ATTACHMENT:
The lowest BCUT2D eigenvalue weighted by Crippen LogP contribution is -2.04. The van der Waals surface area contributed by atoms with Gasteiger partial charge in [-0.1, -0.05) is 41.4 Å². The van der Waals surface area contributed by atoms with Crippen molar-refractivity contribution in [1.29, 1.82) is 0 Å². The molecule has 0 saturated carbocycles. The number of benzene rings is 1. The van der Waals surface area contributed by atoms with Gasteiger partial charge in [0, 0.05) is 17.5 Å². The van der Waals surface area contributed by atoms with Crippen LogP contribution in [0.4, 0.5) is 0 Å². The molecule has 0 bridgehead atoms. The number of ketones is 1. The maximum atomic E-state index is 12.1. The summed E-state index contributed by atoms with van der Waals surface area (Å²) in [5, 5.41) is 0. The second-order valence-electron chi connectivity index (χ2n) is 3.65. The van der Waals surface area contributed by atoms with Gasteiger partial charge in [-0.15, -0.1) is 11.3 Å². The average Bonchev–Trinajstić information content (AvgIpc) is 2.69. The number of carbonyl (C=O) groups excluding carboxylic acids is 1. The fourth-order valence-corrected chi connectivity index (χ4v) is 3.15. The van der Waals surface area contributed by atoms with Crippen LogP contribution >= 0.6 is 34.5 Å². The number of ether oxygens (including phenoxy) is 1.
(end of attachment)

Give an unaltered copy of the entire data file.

The lowest BCUT2D eigenvalue weighted by Crippen LogP contribution is -2.04. The van der Waals surface area contributed by atoms with Gasteiger partial charge in [-0.1, -0.05) is 41.4 Å². The van der Waals surface area contributed by atoms with Crippen molar-refractivity contribution in [1.29, 1.82) is 0 Å². The molecule has 0 saturated carbocycles. The number of benzene rings is 1. The van der Waals surface area contributed by atoms with Gasteiger partial charge in [0, 0.05) is 17.5 Å². The van der Waals surface area contributed by atoms with Crippen LogP contribution in [0.4, 0.5) is 0 Å². The molecule has 0 bridgehead atoms. The number of ketones is 1. The maximum atomic E-state index is 12.1. The summed E-state index contributed by atoms with van der Waals surface area (Å²) in [5, 5.41) is 0. The second-order valence-electron chi connectivity index (χ2n) is 3.65. The van der Waals surface area contributed by atoms with Gasteiger partial charge in [-0.15, -0.1) is 11.3 Å². The average Bonchev–Trinajstić information content (AvgIpc) is 2.69. The number of carbonyl (C=O) groups excluding carboxylic acids is 1. The fourth-order valence-corrected chi connectivity index (χ4v) is 3.15. The van der Waals surface area contributed by atoms with Crippen LogP contribution >= 0.6 is 34.5 Å². The number of ether oxygens (including phenoxy) is 1.